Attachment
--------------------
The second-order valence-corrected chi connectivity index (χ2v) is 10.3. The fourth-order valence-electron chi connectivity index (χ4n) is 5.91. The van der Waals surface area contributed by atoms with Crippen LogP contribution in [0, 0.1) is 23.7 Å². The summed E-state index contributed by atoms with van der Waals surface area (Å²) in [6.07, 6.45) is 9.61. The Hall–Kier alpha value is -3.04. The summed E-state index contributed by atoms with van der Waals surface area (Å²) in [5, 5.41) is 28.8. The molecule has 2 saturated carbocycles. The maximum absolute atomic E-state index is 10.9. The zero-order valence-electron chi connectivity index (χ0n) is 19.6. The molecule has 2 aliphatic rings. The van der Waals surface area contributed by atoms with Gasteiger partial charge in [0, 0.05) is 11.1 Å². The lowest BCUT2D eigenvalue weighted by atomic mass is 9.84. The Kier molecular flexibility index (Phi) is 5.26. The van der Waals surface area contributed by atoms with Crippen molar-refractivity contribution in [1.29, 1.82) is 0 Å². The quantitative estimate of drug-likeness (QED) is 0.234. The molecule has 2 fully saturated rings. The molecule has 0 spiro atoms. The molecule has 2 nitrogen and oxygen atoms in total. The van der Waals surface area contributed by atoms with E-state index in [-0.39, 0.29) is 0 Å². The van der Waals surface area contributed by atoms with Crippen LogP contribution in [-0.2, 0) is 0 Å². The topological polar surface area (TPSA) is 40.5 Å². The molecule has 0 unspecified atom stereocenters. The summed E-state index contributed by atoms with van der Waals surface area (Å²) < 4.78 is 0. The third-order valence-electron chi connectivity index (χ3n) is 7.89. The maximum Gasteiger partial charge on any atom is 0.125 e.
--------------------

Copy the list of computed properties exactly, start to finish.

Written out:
The second-order valence-corrected chi connectivity index (χ2v) is 10.3. The fourth-order valence-electron chi connectivity index (χ4n) is 5.91. The van der Waals surface area contributed by atoms with Crippen LogP contribution in [0, 0.1) is 23.7 Å². The summed E-state index contributed by atoms with van der Waals surface area (Å²) in [6.07, 6.45) is 9.61. The Hall–Kier alpha value is -3.04. The summed E-state index contributed by atoms with van der Waals surface area (Å²) in [5, 5.41) is 28.8. The molecule has 2 saturated carbocycles. The maximum absolute atomic E-state index is 10.9. The zero-order valence-electron chi connectivity index (χ0n) is 19.6. The molecule has 2 aliphatic rings. The van der Waals surface area contributed by atoms with Gasteiger partial charge in [0, 0.05) is 11.1 Å². The lowest BCUT2D eigenvalue weighted by atomic mass is 9.84. The Kier molecular flexibility index (Phi) is 5.26. The van der Waals surface area contributed by atoms with Crippen molar-refractivity contribution in [1.29, 1.82) is 0 Å². The quantitative estimate of drug-likeness (QED) is 0.234. The molecule has 2 fully saturated rings. The molecule has 0 spiro atoms. The molecule has 2 nitrogen and oxygen atoms in total. The van der Waals surface area contributed by atoms with E-state index in [-0.39, 0.29) is 0 Å². The van der Waals surface area contributed by atoms with Crippen LogP contribution in [-0.2, 0) is 0 Å². The topological polar surface area (TPSA) is 40.5 Å². The molecule has 0 unspecified atom stereocenters. The summed E-state index contributed by atoms with van der Waals surface area (Å²) < 4.78 is 0. The third-order valence-electron chi connectivity index (χ3n) is 7.89. The maximum Gasteiger partial charge on any atom is 0.125 e.